and the public’s awareness of health is increasing. Acquiring regular eating habits is extremely important to maintain and improve health. Fermented foods have been considered good for health for a relatively long time. Lactic acid bacteria are typical bacteria found in fermented foods, and they are known to stimulate the immune system, regulate the intestines, and reduce cholesterol. In the field of dentistry, these bacteria have been reported to have an inhibitory effect on the development of caries and the growth of bacteria associated with periodontal disease, and oral care products containing various lactic acid bacteria to make use of these effects have been developed and marketed.
The aim of this study was to examine the growth inhibitory effect of commercially-available foods containing lactic acid bacteria on Streptococcus mutans (S.mutans) and Candida albicans (C.albicans) in oral care, and to evaluate the usefulness of these products as oral care tools. Specifically, three types of test foods were dissolved to prepare a test food solution, and we measured the proliferative ability of S.mutans and C.albicans in culture solutions with set amounts of test food added. The results demonstrated that there is a difference in their effect on the growth of S.mutans and C.albicans even in food marketed as containing lactic acid bacteria.
In future studies, it will be necessary to examine the duration of this effect and determine whether this effect holds in patients with oral disease, as well as to investigate whether there is a growth inhibitory effect on periodontal disease bacteria other than S. mutans and C. albicans.
The factors that trigger dental anxiety in patients include the sounds that characterize the environment of the dental clinic and the past treatment experiences of the patient. However, there is a dearth of literature on the strategies that dental hygienists can use to create an environment that prevents and reduces dental anxiety in patients. Therefore, the objective of the present study was to analyze the relationship between dental imagery and the environmental factors that trigger dental anxiety. A total of 114 participants, consisting of 58 first graders and 56 third graders from Nippon Dental University Niigata Junior College, responded to a survey questionnaire. We used chi-square test of independence to analyze individual differences in dental imagery and the factors that trigger dental anxiety in first graders and third graders. Environmental factors such as the “sound,” “smell,” and “dental equipment” of a dental clinic were reported as triggers of dental anxiety. Sound-related factors (e.g., the sound emitted by dental cutting devices during treatment) were frequently reported as triggers that evoke negative dental imagery and were described using words such as “pain” and “scary.” With regard to smell-related factors, aromatherapy was believed to alleviate negative dental imagery and dental anxiety among patients who experience anxiety in response to the smell of medicine. With regard to dental equipment-related factors, some participants reported that they became anxious when they viewed dental equipment, whereas others reported that they became anxious when they did not view them. These findings serve as an empirical base upon which appropriate corrective action that is aimed at mitigating dental anxiety in patients can be undertaken. Specifically, since the environment of the dental clinic has been found to be related to dental imagery, medical personnel can mitigate dental anxiety in patients by addressing environmental triggers.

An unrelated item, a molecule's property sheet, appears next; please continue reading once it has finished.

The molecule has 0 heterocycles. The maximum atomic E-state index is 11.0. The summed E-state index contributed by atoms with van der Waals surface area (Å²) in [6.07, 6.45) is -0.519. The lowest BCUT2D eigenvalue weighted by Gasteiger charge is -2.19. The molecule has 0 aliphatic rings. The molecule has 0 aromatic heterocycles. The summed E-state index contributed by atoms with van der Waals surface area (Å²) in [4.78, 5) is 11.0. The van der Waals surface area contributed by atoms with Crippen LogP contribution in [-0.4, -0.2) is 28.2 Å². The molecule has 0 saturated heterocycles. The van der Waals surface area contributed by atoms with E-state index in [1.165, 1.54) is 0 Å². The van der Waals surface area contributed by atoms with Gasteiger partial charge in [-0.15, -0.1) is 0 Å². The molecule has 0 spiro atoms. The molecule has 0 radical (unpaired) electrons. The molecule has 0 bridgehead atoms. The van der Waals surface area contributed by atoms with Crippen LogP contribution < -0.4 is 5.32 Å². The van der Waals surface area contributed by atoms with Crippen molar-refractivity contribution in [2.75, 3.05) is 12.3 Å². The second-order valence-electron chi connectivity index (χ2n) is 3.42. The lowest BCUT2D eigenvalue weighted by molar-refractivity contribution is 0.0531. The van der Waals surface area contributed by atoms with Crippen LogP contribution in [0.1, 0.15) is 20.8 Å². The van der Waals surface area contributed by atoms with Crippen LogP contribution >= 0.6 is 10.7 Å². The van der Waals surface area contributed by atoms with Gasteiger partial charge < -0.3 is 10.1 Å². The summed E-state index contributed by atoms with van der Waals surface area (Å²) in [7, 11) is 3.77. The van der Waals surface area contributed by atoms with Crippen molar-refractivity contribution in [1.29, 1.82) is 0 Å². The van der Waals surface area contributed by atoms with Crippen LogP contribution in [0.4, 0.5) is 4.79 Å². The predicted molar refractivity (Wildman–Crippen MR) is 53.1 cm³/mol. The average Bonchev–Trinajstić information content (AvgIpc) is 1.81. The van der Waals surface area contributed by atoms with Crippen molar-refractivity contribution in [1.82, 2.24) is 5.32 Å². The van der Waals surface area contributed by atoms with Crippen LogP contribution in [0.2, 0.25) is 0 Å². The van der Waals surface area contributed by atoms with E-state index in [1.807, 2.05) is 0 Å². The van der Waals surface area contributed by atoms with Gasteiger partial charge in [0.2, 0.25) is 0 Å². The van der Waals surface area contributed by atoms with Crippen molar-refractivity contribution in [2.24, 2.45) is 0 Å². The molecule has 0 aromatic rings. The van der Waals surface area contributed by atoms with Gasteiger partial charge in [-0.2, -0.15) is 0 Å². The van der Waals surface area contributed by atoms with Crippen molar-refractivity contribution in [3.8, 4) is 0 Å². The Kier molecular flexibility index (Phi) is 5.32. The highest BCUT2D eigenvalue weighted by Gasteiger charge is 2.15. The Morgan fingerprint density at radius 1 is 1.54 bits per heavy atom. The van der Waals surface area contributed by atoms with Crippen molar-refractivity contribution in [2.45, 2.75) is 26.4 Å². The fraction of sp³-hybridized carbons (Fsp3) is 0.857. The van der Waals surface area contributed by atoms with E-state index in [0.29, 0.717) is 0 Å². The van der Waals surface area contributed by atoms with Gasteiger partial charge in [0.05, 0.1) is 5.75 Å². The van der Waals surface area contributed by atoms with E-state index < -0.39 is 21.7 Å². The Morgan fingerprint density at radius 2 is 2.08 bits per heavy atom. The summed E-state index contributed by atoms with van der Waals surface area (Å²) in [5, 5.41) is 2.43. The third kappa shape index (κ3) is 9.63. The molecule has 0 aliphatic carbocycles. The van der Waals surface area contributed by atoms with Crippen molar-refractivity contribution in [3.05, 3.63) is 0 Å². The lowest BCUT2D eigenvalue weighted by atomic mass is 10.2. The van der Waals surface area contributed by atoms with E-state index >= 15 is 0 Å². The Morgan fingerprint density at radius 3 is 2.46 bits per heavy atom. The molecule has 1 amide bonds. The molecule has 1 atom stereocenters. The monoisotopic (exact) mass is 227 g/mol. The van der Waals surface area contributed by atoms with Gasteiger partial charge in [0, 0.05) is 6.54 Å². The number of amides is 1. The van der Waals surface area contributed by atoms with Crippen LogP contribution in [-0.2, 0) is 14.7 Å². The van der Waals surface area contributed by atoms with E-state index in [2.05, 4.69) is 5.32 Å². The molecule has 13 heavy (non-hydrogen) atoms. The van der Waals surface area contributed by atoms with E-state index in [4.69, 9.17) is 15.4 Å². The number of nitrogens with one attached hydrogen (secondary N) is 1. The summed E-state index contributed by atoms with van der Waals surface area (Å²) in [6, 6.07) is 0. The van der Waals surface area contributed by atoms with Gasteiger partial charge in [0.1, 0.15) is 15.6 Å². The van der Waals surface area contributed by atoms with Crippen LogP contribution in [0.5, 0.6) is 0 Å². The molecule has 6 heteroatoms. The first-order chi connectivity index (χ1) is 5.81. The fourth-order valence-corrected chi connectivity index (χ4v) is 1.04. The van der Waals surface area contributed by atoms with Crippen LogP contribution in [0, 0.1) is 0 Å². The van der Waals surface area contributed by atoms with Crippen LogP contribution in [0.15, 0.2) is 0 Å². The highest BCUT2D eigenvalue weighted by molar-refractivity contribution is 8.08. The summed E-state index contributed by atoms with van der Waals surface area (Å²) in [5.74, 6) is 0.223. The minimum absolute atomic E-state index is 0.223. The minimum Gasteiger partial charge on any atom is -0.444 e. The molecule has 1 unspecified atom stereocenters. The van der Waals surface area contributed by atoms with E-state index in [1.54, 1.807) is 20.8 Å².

Factors affecting plaque removal include toothbrush type, brushing method, and brushing pressure. In this study, the conditions of brushing method and pressure, which are different in different brush types, were changed, and a comparative examination was performed to assess plaque removal rate.
Toothbrushes were classified into 3 types: flat, dome, and mountain-cutting. Artificial plaque was applied on the mandibular left first molar. The plaque removal rate was determined using a cleaning tester after 5 strokes of brushing with bristles of 20 mm length and pressures of 150, 200, and 250 gf by scrubbing and bath methods.
In the scrubbing method, the mountain-cutting toothbrush had a higher plaque removal rate compared to the other toothbrush types, at brushing pressures of 150 and 200 gf. With the flat toothbrush, as the brushing pressure increased, the brush spread evenly, increasing the contact area with the tooth surface, thereby increasing the plaque removal rate. In the bath method, when the brushing pressure was set to 200 or 250 gf, the mountain-cutting toothbrush had the highest plaque removal rate. It is considered that at low brushing pressures, mountain-shaped bristles do not spread, decreasing the contact area between the brush and the tooth surface, resulting in a low plaque removal rate.
However, with mountain-cutting toothbrushes, as the plaque removal rate is greatly affected by the brushing pressure, detailed brushing pressure guidance is considered necessary when teaching patients the brushing method.